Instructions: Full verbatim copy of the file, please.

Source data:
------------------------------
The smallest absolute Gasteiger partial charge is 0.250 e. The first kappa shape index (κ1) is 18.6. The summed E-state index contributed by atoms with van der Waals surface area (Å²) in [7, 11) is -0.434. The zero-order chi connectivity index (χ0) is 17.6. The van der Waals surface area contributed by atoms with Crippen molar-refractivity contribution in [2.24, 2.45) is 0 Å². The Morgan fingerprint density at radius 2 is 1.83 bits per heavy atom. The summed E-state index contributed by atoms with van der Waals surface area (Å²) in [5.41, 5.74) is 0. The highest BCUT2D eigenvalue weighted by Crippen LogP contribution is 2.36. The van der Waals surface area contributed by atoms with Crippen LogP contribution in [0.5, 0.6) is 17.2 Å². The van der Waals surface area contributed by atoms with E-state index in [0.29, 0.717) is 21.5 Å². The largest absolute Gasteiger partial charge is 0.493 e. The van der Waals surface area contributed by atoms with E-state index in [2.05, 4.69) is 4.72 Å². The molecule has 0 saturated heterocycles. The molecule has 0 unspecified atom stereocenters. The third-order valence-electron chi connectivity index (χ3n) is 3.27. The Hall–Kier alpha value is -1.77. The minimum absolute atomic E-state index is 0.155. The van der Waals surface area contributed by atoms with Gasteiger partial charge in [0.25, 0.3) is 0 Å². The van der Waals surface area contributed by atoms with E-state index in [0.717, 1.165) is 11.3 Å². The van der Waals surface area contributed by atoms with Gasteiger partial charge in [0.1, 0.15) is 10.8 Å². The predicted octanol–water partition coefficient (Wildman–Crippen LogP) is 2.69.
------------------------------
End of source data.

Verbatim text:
The smallest absolute Gasteiger partial charge is 0.250 e. The first kappa shape index (κ1) is 18.6. The summed E-state index contributed by atoms with van der Waals surface area (Å²) in [7, 11) is -0.434. The zero-order chi connectivity index (χ0) is 17.6. The van der Waals surface area contributed by atoms with Crippen molar-refractivity contribution in [2.24, 2.45) is 0 Å². The Morgan fingerprint density at radius 2 is 1.83 bits per heavy atom. The summed E-state index contributed by atoms with van der Waals surface area (Å²) in [5.41, 5.74) is 0. The highest BCUT2D eigenvalue weighted by Crippen LogP contribution is 2.36. The van der Waals surface area contributed by atoms with Crippen LogP contribution in [0.5, 0.6) is 17.2 Å². The van der Waals surface area contributed by atoms with E-state index in [0.29, 0.717) is 21.5 Å². The largest absolute Gasteiger partial charge is 0.493 e. The van der Waals surface area contributed by atoms with E-state index in [2.05, 4.69) is 4.72 Å². The molecule has 0 saturated heterocycles. The molecule has 0 unspecified atom stereocenters. The third-order valence-electron chi connectivity index (χ3n) is 3.27. The Hall–Kier alpha value is -1.77. The minimum absolute atomic E-state index is 0.155. The van der Waals surface area contributed by atoms with Gasteiger partial charge in [0.25, 0.3) is 0 Å². The van der Waals surface area contributed by atoms with E-state index in [0.717, 1.165) is 11.3 Å². The van der Waals surface area contributed by atoms with Gasteiger partial charge in [0.1, 0.15) is 10.8 Å². The predicted octanol–water partition coefficient (Wildman–Crippen LogP) is 2.69.